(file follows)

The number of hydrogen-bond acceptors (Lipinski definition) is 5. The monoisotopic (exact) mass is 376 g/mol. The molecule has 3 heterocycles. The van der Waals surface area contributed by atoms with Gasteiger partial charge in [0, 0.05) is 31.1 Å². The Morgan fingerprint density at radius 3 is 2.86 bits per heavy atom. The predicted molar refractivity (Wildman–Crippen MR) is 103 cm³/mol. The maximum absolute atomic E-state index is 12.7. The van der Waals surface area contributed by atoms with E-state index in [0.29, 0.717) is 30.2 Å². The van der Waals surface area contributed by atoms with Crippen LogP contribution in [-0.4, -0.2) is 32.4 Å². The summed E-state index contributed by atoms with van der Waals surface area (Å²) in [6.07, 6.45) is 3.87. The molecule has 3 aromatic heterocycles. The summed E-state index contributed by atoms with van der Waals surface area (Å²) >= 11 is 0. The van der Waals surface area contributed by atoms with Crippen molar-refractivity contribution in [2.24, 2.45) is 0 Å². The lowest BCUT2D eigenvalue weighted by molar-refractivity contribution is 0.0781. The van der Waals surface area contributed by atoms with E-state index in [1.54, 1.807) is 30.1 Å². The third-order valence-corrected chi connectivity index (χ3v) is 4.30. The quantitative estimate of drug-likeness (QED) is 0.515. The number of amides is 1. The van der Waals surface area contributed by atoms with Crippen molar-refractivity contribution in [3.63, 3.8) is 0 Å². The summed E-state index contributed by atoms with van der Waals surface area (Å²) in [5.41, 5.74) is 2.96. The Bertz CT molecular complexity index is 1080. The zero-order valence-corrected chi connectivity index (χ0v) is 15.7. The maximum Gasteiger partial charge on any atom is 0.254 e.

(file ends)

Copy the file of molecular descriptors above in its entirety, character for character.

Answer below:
The number of hydrogen-bond acceptors (Lipinski definition) is 5. The monoisotopic (exact) mass is 376 g/mol. The molecule has 3 heterocycles. The van der Waals surface area contributed by atoms with Gasteiger partial charge in [0, 0.05) is 31.1 Å². The Morgan fingerprint density at radius 3 is 2.86 bits per heavy atom. The predicted molar refractivity (Wildman–Crippen MR) is 103 cm³/mol. The maximum absolute atomic E-state index is 12.7. The van der Waals surface area contributed by atoms with E-state index in [0.29, 0.717) is 30.2 Å². The van der Waals surface area contributed by atoms with Crippen LogP contribution in [-0.4, -0.2) is 32.4 Å². The summed E-state index contributed by atoms with van der Waals surface area (Å²) in [6.07, 6.45) is 3.87. The molecule has 3 aromatic heterocycles. The summed E-state index contributed by atoms with van der Waals surface area (Å²) >= 11 is 0. The van der Waals surface area contributed by atoms with Crippen molar-refractivity contribution in [2.24, 2.45) is 0 Å². The lowest BCUT2D eigenvalue weighted by molar-refractivity contribution is 0.0781. The van der Waals surface area contributed by atoms with E-state index in [1.54, 1.807) is 30.1 Å². The third-order valence-corrected chi connectivity index (χ3v) is 4.30. The quantitative estimate of drug-likeness (QED) is 0.515. The number of amides is 1. The van der Waals surface area contributed by atoms with Crippen molar-refractivity contribution in [3.63, 3.8) is 0 Å². The summed E-state index contributed by atoms with van der Waals surface area (Å²) in [5.41, 5.74) is 2.96. The Bertz CT molecular complexity index is 1080. The zero-order valence-corrected chi connectivity index (χ0v) is 15.7. The maximum Gasteiger partial charge on any atom is 0.254 e.